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TAYLOR, Arnold.


2 folio albums containing approximately 200 illustrations on 100 leaves:

(a) Winsor & Newton artists' drawing book (36 x 26.5cm), between original light green paper covers, with title 'Scrapbook for 1950' on first page, original colour illustration to upper cover, plus 20 leaves of original hand coloured illustrations, some full page, many with more than one to a page, most with handwritten ink joke captions, 7 signed with the artist's monogram.

(b) C. Roberson & Co. artists' sketch book with vendor's stamp of Hibbert Bros, Art Dealers, Sheffield to inside front cover, (36 x 24cm), dark grey cloth-covered card boards, black cloth to spine, with title 'This and That' on first page, with illustrations to inside front and rear covers, plus 80 leaves of original hand coloured illustrations and 2 leaves of uncoloured pencil sketches, again many full page, many with more than one to a page, most accompanied by handwritten ink joke captions, 3 signed with the artist's monogram. Some light wear to bindings but contents generally very clean with vibrant colour.

The monogram appears to be that of Arnold Taylor, the foremost artist for Bamforth & Co. Although not formatted as postcards these brilliantly executed cartoons are wonderful evocations of the rude saucy seaside culture of the day, the most famous exponent of this genre being of course Donald McGill, whose work they distributed in America.
Bamforth & Co. began as a photography business founded by James Bamforth in 1870 in Yorkshire, and became the most prolific publishers of this form. Arnold Taylor joined the firm in 1926 training under Douglas Tempest who had originated the house style. After serving in the Second World War he went back to civilian life as a freelance illustrator and then returned to become a full time artist for Bamforth and a director. Only four illustrators worked for Bamforth: Douglas Tempest, Arnold Taylor, Philip Taylor (no relation) who emigrated to New Zealand after the war and Brian Fitzpatrick (born 1932) who trained under Arnold Taylor.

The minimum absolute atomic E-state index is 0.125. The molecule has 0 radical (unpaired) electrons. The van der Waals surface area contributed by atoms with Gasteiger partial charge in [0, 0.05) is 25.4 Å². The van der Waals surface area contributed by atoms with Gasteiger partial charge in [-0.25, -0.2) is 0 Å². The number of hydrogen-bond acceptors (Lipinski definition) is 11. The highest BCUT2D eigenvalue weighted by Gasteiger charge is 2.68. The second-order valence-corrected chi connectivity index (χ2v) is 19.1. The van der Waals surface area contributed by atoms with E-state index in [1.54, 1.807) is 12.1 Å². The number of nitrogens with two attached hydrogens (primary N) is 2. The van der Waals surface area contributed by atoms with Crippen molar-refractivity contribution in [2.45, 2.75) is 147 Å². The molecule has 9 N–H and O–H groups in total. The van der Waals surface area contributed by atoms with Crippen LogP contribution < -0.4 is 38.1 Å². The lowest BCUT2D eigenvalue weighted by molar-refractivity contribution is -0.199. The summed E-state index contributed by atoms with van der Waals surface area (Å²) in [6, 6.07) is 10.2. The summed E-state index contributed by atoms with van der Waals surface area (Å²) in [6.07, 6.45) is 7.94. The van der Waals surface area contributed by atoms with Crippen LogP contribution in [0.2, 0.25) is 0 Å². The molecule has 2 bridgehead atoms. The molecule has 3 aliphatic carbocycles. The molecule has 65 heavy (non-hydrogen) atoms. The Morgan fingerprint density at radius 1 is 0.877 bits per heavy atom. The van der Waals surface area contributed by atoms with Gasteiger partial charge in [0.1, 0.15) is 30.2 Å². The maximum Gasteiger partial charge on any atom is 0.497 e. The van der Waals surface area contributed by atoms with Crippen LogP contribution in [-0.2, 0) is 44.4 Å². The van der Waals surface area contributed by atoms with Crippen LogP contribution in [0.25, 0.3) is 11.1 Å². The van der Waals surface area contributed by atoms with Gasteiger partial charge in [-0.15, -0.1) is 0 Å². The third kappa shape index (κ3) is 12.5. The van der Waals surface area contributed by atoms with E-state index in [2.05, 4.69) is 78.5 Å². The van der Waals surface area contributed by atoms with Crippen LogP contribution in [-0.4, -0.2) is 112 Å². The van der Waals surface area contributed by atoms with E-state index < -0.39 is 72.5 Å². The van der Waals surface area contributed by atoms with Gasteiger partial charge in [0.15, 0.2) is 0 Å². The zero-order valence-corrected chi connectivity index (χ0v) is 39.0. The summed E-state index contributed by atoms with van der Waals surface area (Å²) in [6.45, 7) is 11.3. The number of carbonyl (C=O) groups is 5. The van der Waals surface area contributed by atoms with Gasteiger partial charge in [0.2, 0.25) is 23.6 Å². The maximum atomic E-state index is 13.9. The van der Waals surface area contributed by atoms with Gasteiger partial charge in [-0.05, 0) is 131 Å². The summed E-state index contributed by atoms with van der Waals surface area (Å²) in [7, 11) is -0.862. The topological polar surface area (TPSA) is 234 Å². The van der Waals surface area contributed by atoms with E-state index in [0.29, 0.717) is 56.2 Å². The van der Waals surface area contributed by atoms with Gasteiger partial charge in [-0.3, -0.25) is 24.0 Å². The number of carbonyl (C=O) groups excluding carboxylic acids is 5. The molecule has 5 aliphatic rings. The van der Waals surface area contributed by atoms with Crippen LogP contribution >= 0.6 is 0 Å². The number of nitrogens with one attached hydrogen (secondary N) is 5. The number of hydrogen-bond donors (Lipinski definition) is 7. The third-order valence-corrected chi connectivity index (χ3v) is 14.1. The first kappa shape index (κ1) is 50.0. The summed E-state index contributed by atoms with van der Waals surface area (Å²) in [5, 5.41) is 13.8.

The dating on these albums (1950 to 1957), the distinctive individual style which sets them apart from his protégé, and the monogram in the same syle as his printed signature (Taylor) on the cards clearly point towards these being the work of Arnold.
After the war, distributors of the cards were subjected to numerous prosecutions under the Obscene Publications Act of 1857 and vast numbers of cards were destroyed. Postcard censorship committees were set up in the major seaside resorts, and Bamforth's artists themselves were often subjected to prosection. Few if any of the illustrations in these albums would seem to have made as far as postcard production, being probably too risqué for the age (if not by the standards of today) but would appear to be the private sketchbooks of the artist providing the vivid background to his commercial output.

Price £ 15000.00
Stock Code 49880
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